“Yes,” Hraerik said, thinking back. “For a while there it seemed that, if you sneezed on Malfrieda, you got her pregnant,” and they both laughed. So, you’re going to give her the attention that she deserves now. That is good.”
“Malfrieda was wondering if Serah could stay with her in Kiev, and she was wondering if you could visit with her when I come visit with Malfrieda. They help each other with the children.”
“I should give Serah the attention she deserves?” Hraerik said. “I think we could both work together on this.”
“Thanks,” Svein said. “I saw your ship too. It looks like you have a new cabin boy?”
“That’s Shawn,” Hraerik lied. “I can’t keep my foredeck clean the way I used to so, he stays under it and keeps it clean for me. I usually drop him off with his family in Tmutorokan, but I rushed here to break up the Pecheneg siege.”
“Thanks for helping me out with that,” Svein said. “Empress Helga gave me shit for taking so long to get here. I happened to notice your young Shawn swimming naked between the ships and it looked to me like he was a she. You might want to have a look at that.”
“Thanks,” Hraerik replied. “I’ll check it out.”
“That’s fine,” Svein said. “We’ve all been experiencing some weird shit of some kind or another since the Battle of Ramnic.”
“Anybody else offing themselves?” Hraerik asked.
“We lost a couple more last month,” Svein answered. “The ghost regiment did a real number on us over there.”
At noon, Svein, Svia and his legions gathered on the quays of Kiev and prepared to shove off and the family went down to the docks to see them off. Hraerik and Helga would be following to Gardariki after the trading cycle was complete, but it would take longer than usual because Helga was going to be moving there permanently. “I can’t believe the Romans are going to make Svein co-Emperor,” Helga told Hraerik as they sailed off. “I’m worried for him. You should have seen the riots there when we fled Constantinople. So much hatred for us.”
“Emperor Nikephoros seems to be an Armenian general who does what he says he will do,” Hraerik said, holding Helga by the waist as she waved. “I’m worried for him too.”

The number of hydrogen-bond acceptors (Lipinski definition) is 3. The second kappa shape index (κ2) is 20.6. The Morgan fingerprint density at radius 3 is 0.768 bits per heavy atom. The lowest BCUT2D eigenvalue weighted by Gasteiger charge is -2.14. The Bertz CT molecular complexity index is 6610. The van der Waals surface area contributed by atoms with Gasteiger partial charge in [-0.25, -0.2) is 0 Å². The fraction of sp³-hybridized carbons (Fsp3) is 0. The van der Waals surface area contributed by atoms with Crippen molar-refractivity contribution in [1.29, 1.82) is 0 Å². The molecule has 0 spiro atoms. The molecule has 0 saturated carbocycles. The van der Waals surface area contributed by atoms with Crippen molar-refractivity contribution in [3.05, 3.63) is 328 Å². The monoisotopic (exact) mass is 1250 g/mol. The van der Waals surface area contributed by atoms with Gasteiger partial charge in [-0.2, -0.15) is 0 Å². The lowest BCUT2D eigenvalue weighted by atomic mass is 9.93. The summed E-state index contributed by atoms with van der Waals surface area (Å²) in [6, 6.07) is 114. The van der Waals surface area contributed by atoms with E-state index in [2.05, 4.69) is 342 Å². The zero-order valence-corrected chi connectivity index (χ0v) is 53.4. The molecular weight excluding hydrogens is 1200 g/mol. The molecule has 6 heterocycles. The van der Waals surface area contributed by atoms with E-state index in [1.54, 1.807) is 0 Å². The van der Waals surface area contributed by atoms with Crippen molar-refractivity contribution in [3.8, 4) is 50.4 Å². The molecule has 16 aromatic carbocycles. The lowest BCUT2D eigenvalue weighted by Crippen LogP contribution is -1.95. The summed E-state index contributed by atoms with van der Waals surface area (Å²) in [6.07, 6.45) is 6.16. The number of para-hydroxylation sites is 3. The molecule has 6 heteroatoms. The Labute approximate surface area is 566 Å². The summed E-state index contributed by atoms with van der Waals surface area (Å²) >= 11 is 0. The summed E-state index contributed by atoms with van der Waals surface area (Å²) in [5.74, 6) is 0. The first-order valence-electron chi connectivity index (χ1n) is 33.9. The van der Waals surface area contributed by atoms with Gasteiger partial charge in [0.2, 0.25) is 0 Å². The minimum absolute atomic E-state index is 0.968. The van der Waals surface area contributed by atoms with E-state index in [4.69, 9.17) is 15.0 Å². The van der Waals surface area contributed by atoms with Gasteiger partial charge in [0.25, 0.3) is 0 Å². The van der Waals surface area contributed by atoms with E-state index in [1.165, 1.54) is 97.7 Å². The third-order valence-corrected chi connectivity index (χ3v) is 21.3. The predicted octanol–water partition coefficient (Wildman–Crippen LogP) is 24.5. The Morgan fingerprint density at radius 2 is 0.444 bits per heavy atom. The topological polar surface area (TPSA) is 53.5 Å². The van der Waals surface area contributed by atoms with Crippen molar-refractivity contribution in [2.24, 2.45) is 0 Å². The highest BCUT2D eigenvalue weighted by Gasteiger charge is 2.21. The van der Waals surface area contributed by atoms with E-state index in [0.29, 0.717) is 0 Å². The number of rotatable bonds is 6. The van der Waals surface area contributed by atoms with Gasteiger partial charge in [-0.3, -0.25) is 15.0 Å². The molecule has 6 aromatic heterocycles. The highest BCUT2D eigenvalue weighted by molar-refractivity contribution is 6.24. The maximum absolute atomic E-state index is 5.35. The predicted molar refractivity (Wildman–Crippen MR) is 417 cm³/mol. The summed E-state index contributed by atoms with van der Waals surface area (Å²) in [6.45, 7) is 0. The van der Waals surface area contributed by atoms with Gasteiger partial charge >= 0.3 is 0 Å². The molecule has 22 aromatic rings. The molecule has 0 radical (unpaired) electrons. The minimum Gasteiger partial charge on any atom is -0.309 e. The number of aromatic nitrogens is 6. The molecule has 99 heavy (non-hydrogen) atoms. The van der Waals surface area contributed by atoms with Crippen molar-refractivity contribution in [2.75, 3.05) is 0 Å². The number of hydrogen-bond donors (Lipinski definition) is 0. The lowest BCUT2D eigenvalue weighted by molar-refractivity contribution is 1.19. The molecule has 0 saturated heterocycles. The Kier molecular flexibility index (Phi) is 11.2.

“For both of them.”
(969) In early spring Svein packed up his mobile legions and they sailed up the Kuban River and portaged across to the Kura River, sailed down it and caught the Khazars in Samandar by surprise and took the city in a day. Apparently the Pechenegs hadn’t been stopped on their way back east to give the Khazars warning that Prince Svein would be coming at them. The city had been plundered by the Hraes’ a few years earlier so, pickings were slim and many of the citizens had been spared of slavery the last time so, captives were few as well. “We’re being paid by the Romans to crush them!” Svia argued. “We should load them all up!” Svein looked back at the flotilla of slaver knars that had followed his fleet and he said, “I’ll leave a garrison here and we’ll take them on our way back from Atil, if we have room. Right now, we should hurry and try to catch Atil by surprise.”
But news travels like the wind and Atil Kazaran was in full lock down when they arrived there. Worse, the Khazars had studied how the trebuchets had knocked down their walls of their central city section the last time the Hraes’ went through and they had been busy reinforcing the walls with intermediate towers and beefed up thicknesses. Prince Svein and his heavy horse rode around the landward city walls looking for weaknesses, but there weren’t any. Either the Khazars hadn’t gotten around to it, or they didn’t think it was necessary because, like the Romans, they didn’t think trebuchets could be fired from ships, but the riverside walls had not been reinforced. They were proof against the onagers and catapults that the Romans shot from ships, but they were no match for the higher sling velocities of the gravity trebuchets Svein’s grandfather had invented that could be fired from ships. Climbing ladders and ropes was a seaman’s normal duty so, climbing up the ladders of a ship borne trebuchet were nothing to the marines of Svein’s mobile legions.